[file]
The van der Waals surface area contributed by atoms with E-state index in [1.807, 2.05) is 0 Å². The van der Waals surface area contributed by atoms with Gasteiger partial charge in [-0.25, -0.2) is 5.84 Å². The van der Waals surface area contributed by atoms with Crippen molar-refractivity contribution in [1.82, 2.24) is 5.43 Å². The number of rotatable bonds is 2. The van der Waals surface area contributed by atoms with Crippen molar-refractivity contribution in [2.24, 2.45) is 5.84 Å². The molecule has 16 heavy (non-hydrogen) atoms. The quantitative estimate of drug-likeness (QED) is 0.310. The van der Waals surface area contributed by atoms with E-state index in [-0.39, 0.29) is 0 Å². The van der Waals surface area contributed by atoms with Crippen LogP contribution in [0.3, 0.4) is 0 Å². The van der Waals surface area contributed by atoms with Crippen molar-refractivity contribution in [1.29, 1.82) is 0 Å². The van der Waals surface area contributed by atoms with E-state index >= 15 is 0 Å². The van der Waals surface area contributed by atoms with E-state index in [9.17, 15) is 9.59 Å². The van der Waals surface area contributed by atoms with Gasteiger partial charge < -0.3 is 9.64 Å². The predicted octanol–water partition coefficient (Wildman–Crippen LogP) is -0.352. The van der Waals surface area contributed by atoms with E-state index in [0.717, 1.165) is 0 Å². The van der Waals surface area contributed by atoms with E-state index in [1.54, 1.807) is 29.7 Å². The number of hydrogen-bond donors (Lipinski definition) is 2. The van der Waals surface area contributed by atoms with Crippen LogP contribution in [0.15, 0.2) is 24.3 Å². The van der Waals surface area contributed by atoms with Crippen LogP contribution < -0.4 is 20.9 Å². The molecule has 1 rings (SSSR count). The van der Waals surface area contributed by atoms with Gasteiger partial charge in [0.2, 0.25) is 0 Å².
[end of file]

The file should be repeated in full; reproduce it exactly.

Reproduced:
The van der Waals surface area contributed by atoms with E-state index in [1.807, 2.05) is 0 Å². The van der Waals surface area contributed by atoms with Gasteiger partial charge in [-0.25, -0.2) is 5.84 Å². The van der Waals surface area contributed by atoms with Crippen molar-refractivity contribution in [1.82, 2.24) is 5.43 Å². The number of rotatable bonds is 2. The van der Waals surface area contributed by atoms with Crippen molar-refractivity contribution in [2.24, 2.45) is 5.84 Å². The molecule has 16 heavy (non-hydrogen) atoms. The quantitative estimate of drug-likeness (QED) is 0.310. The van der Waals surface area contributed by atoms with E-state index in [-0.39, 0.29) is 0 Å². The van der Waals surface area contributed by atoms with Crippen LogP contribution in [0.3, 0.4) is 0 Å². The van der Waals surface area contributed by atoms with Crippen molar-refractivity contribution in [1.29, 1.82) is 0 Å². The van der Waals surface area contributed by atoms with E-state index >= 15 is 0 Å². The van der Waals surface area contributed by atoms with E-state index in [9.17, 15) is 9.59 Å². The van der Waals surface area contributed by atoms with Gasteiger partial charge < -0.3 is 9.64 Å². The predicted octanol–water partition coefficient (Wildman–Crippen LogP) is -0.352. The van der Waals surface area contributed by atoms with E-state index in [0.717, 1.165) is 0 Å². The van der Waals surface area contributed by atoms with E-state index in [1.54, 1.807) is 29.7 Å². The number of hydrogen-bond donors (Lipinski definition) is 2. The van der Waals surface area contributed by atoms with Crippen LogP contribution in [0.15, 0.2) is 24.3 Å². The van der Waals surface area contributed by atoms with Crippen LogP contribution < -0.4 is 20.9 Å². The molecule has 1 rings (SSSR count). The van der Waals surface area contributed by atoms with Gasteiger partial charge in [0.2, 0.25) is 0 Å².